O Lord, You open your hand; you satisfy the desire of every living thing.
    Oh, taste and see that the Lord is good! Blessèd is the one who takes refuge in him!

    The appeal of Jesus is not to common sense or reason nor is it to the God who fills the moment but lets the future take care of itself.  The appeal to Jesus is to faith.  Faith that sees the Lord in your daily life and rejoices.  Faith that meets the Lord what He has promised to be found, and is glad.  Faith that trusts the promise of the Lord that He will never fail you in this present life nor will He fail to bestow upon you the life that does not end.  Faith that comes to this altar and eats and drinks the bread of heaven and the cup of salvation, in anticipation of the eternal, already glimpsed in this moment, but not yet given to us in its fullness.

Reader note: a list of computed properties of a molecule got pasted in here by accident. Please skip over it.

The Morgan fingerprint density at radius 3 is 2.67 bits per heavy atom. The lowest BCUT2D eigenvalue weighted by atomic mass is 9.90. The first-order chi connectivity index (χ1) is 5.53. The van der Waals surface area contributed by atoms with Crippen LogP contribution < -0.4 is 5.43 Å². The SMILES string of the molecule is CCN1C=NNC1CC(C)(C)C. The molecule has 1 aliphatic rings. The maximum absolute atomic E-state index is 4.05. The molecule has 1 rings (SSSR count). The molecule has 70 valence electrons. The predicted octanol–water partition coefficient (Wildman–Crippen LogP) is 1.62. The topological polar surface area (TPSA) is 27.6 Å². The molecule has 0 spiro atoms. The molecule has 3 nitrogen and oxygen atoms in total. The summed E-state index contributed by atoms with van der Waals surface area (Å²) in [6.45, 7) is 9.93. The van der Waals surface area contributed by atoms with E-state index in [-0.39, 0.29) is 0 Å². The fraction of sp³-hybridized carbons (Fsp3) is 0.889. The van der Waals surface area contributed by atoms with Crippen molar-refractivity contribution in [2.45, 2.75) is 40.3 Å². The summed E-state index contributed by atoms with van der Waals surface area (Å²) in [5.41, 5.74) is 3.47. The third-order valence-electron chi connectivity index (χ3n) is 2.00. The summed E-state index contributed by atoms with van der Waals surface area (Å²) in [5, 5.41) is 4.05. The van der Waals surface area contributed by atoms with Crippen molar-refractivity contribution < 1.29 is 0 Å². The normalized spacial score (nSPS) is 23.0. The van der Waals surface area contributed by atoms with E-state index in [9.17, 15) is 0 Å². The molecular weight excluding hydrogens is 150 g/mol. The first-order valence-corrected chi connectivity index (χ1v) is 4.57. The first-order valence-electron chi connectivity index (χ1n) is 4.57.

So come. . . Come and believe. . . Come and eat. . . Come and live.  The Lord is good.  He keeps His promises.  He fulfills His Word.  He feeds you today with ordinary bread and He feeds you the extraordinary bread that is His flesh for the life of the world.  Come and eat and come and live.  Eat and live.  Taste and see the goodness of the Lord, whose mercy will never disappoint you.  The greatest saints of the Old Testament longed to be where you are – here before this altar to feast upon the flesh of Christ and to drink His blood.  But the greatest saints of old and even you and me have not yet seen, heard, eaten, or drunk the fullness of all that God has prepared for you who love Him.  This we take by faith.  Amen.